“How can you listen to that horrible racket?” elderly people often asked me when I was a boy. The British invasion was in full swing when I fell in love with rock music but my teachers and supervisors felt aghast that I would actually love that “evil-sounding racket.” Fortunately, things have changed and baby boomers are now the seniors of society.
In an effort to get to know more local people, I joined Radway’s New Horizon’s Seniors Club. Surprisingly, they let me join even though I’m not technically at retirement age. During the two years that I’ve been a member, I made some great friends and went to some wonderful events.
The latest excursion we went on was to see a play called The British Invasion at the Jubilations Dinner Theatre, located in West Edmonton Mall. I was afraid that most of the members wouldn’t enjoy it. I was pleasantly surprised when all the comments about the play were positive.
The British Invasion portrayed what would have happened if Ed Sullivan’s daughter had booked not only The Beatles but Herman’s Hermits, The Rolling Stones, and other British bands by flirting with their members before hand. The comedy showed how some of the band members discovered her trick.
Between back stage scenes, actors played the songs of the various acts live and in the outfits of the sixties groups. Many people asked as the dinner was served during the intermissions if the cast were lip-synching to a recorded backing track. They couldn’t believe that the music was played live.
The food was wonderful as well, Everybody remarked how delicious it was. Moreover, the dinner menu printed in the brochures at each table had hilarious sixties-oriented titles. For example, there were entrees like “All You Need Is Beef,” “Don’t Let the Chicken Catch You Crying,” “”It’s Only Fish & Chips But I Like It,” and Sgt. Pepper’s Vegetarian Pasty.”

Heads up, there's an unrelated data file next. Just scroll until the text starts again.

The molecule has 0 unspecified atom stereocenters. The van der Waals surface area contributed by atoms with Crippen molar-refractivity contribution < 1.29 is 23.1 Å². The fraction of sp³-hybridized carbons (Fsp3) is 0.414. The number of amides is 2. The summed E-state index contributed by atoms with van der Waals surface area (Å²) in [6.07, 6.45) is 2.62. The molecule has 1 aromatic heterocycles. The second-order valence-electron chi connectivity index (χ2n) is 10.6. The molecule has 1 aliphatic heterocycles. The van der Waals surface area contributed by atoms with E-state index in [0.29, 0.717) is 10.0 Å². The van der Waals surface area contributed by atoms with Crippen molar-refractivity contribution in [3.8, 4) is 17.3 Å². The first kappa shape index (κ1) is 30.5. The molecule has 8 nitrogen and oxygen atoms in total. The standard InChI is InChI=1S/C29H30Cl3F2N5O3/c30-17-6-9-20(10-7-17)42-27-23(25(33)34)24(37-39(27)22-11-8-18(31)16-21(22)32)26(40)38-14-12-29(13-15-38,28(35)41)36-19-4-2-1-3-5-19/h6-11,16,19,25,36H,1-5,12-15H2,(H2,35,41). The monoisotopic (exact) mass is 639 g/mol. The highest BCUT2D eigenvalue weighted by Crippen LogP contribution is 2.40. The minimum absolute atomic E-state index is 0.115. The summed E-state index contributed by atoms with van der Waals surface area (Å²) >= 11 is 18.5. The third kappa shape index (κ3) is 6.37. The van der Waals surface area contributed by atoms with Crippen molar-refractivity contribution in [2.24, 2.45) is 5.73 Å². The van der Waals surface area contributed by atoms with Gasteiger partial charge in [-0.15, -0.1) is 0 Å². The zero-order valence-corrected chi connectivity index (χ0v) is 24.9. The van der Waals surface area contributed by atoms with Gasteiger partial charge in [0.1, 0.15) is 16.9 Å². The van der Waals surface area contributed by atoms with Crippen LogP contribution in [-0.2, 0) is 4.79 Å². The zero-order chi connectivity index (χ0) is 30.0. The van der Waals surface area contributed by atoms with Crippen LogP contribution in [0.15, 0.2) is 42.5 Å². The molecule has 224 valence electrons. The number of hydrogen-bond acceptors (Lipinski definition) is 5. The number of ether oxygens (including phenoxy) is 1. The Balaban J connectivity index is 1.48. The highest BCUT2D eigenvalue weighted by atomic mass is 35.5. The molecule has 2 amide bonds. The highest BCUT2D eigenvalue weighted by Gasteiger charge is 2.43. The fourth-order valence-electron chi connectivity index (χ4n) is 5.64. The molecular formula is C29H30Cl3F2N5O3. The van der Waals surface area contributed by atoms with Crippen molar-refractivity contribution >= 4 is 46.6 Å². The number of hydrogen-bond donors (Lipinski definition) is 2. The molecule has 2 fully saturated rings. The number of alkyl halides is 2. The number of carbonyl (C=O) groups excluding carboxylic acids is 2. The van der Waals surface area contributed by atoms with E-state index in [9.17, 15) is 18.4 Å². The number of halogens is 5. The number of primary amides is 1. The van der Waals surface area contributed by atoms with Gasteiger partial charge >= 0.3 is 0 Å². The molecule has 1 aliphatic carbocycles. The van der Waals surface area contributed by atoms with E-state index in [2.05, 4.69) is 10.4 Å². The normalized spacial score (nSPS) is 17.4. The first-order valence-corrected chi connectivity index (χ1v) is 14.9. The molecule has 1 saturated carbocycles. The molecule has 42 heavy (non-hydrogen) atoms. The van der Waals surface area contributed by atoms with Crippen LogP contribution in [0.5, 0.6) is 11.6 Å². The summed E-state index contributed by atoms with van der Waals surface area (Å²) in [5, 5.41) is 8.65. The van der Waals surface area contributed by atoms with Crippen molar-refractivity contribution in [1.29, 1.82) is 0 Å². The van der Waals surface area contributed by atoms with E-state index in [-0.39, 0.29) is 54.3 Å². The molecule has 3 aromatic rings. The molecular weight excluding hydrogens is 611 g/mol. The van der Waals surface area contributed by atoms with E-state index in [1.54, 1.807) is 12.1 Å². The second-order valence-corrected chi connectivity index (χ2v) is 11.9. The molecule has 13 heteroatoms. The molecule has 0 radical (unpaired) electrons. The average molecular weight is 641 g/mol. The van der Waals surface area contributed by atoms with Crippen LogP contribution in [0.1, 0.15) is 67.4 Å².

The dessert items had similar humorous titles. For example, the menu displayed such treats as “You Say Good-bye, Black Forest Cake” and “I Say Hello, Sticky Toffee Cake.” We all had a good laugh at these memory-evoking titles.
Near the end of the show, anybody with a birthday during the following two or three days was asked to come on stage. In character, Peter Noon and Ringo Starr interviewed the patrons. Then the actors playing The Beatles sang “Birthday” in honour of them. Each birthday person also received a five-inch by seven-inch post card of the cast.
The fun continued as our bus driver drove us home. As we chatted excitedly about how good the show was, Jeanette fired up her smart phone and played several Beatles songs. To my delight, most of the folks joined in. I knew most of the lyrics to “She Loves You” and “I Want To Hold Your Hand” so I sang loudly.
Rock music played a large part in my childhood and adult years. I wrote about the sixties tunes in Deliverance from Jericho: Six Years in a Blind School. It and my debut memoir can be found on my Bruce Atchison’s Books page. How I Was Razed, available from Amazon, Barnes & Noble, and Virtual Bookworm Publishers, shows how my love of rock music was criticized as wicked by the house church members. I now know that music is just a tool like anything else and can be used for righteous or wicked ends.